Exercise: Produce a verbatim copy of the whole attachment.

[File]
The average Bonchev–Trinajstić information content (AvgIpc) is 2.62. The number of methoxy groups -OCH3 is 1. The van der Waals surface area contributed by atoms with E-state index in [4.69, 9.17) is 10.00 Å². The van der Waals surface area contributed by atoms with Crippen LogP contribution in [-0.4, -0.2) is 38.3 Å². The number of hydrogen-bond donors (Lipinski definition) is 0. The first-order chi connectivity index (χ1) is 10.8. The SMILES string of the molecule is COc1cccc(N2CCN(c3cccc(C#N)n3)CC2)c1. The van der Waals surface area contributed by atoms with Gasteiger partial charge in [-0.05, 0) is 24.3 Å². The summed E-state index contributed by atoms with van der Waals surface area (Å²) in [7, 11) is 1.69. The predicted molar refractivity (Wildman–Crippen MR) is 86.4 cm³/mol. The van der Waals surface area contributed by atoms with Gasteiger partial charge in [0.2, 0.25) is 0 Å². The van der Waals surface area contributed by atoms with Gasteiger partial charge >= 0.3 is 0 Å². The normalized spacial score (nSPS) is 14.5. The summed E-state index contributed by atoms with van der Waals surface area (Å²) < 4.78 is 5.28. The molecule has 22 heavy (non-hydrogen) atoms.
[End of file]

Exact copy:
The average Bonchev–Trinajstić information content (AvgIpc) is 2.62. The number of methoxy groups -OCH3 is 1. The van der Waals surface area contributed by atoms with E-state index in [4.69, 9.17) is 10.00 Å². The van der Waals surface area contributed by atoms with Crippen LogP contribution in [-0.4, -0.2) is 38.3 Å². The number of hydrogen-bond donors (Lipinski definition) is 0. The first-order chi connectivity index (χ1) is 10.8. The SMILES string of the molecule is COc1cccc(N2CCN(c3cccc(C#N)n3)CC2)c1. The van der Waals surface area contributed by atoms with Gasteiger partial charge in [-0.05, 0) is 24.3 Å². The summed E-state index contributed by atoms with van der Waals surface area (Å²) in [7, 11) is 1.69. The predicted molar refractivity (Wildman–Crippen MR) is 86.4 cm³/mol. The van der Waals surface area contributed by atoms with Gasteiger partial charge in [0.2, 0.25) is 0 Å². The van der Waals surface area contributed by atoms with Gasteiger partial charge >= 0.3 is 0 Å². The normalized spacial score (nSPS) is 14.5. The summed E-state index contributed by atoms with van der Waals surface area (Å²) < 4.78 is 5.28. The molecule has 22 heavy (non-hydrogen) atoms.